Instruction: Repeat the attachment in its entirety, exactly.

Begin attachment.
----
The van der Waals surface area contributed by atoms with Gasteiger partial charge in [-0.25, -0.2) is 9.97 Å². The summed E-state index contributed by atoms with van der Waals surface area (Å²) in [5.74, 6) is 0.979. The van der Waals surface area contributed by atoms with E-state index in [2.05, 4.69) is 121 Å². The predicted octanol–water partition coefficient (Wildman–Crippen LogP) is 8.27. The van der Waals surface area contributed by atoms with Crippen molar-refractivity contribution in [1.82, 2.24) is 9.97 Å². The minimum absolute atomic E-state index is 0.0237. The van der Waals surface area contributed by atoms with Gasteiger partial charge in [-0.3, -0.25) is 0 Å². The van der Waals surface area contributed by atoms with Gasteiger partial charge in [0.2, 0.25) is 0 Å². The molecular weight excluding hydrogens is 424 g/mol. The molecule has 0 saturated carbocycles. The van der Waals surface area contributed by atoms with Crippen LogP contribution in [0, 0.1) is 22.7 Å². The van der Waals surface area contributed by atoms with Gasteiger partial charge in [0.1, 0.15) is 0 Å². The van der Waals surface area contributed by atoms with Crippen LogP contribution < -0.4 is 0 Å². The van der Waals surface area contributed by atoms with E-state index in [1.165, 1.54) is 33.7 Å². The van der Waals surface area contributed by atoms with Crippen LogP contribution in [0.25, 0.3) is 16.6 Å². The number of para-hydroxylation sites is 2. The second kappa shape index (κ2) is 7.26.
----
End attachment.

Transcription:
The van der Waals surface area contributed by atoms with Gasteiger partial charge in [-0.25, -0.2) is 9.97 Å². The summed E-state index contributed by atoms with van der Waals surface area (Å²) in [5.74, 6) is 0.979. The van der Waals surface area contributed by atoms with E-state index in [2.05, 4.69) is 121 Å². The predicted octanol–water partition coefficient (Wildman–Crippen LogP) is 8.27. The van der Waals surface area contributed by atoms with Crippen molar-refractivity contribution in [1.82, 2.24) is 9.97 Å². The minimum absolute atomic E-state index is 0.0237. The van der Waals surface area contributed by atoms with Gasteiger partial charge in [-0.3, -0.25) is 0 Å². The van der Waals surface area contributed by atoms with Gasteiger partial charge in [0.2, 0.25) is 0 Å². The molecular weight excluding hydrogens is 424 g/mol. The molecule has 0 saturated carbocycles. The van der Waals surface area contributed by atoms with Crippen LogP contribution in [0, 0.1) is 22.7 Å². The van der Waals surface area contributed by atoms with Gasteiger partial charge in [0.1, 0.15) is 0 Å². The van der Waals surface area contributed by atoms with Crippen LogP contribution < -0.4 is 0 Å². The van der Waals surface area contributed by atoms with E-state index in [1.165, 1.54) is 33.7 Å². The van der Waals surface area contributed by atoms with Crippen LogP contribution in [0.25, 0.3) is 16.6 Å². The number of para-hydroxylation sites is 2. The second kappa shape index (κ2) is 7.26.